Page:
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Derb's Mixed Messages

John Derbyshire presents a lecture in the Corner about the realities of online magazines. Essentially, "we don't put much effort into it." And here's why:

If I write something for a print magazine, it will be hanging around in orthodontists' waiting rooms for months, years, afterwards. It has a permanence that justifies all the resources print magazines put into their product. If I do something for the web, on the other hand, it's gone and forgotten the next day. Our web columns are only glancingly edited, and never fact-checked. A webzine simply can't justify those kinds of resources.

That's interesting. Why, just the other day, on that bit of ephemera known as NRO, Mr. Derbyshire wrote the following:

I often get e-mails about articles I wrote ages ago. People google some name or phrase, and a link to one of my pieces pops up.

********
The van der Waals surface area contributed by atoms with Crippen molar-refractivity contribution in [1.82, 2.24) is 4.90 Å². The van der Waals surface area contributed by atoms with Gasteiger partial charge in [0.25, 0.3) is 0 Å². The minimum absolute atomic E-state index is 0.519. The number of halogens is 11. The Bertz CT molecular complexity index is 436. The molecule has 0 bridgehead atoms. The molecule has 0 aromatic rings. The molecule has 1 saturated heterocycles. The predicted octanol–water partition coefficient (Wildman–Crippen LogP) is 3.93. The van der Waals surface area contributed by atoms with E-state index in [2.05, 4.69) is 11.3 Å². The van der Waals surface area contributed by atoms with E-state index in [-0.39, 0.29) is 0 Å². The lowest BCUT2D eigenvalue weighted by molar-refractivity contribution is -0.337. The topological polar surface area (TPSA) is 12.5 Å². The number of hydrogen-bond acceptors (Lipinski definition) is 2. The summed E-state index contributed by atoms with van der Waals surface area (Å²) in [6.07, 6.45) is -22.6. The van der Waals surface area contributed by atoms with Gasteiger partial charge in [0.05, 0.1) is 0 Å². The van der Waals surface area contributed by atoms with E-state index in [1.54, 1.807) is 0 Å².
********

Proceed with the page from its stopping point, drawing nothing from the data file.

Let's see, frightened patients and nervous parents at the orthodontist's office versus considered reading from people all over the world, generating several emails per week years after publication. And the Web is at a much earlier stage of development than magazine tables at the doctor's. The Web is only going to become less ephemeral, and readers who come across pieces there will have more often been looking for the information provided.

I'd say the online media people ought to reconsider their emphasis. The content made available now will be floating around cyberspace long after the Derb's dentist retires.

Posted by Justin Katz @ 10:53 AM EST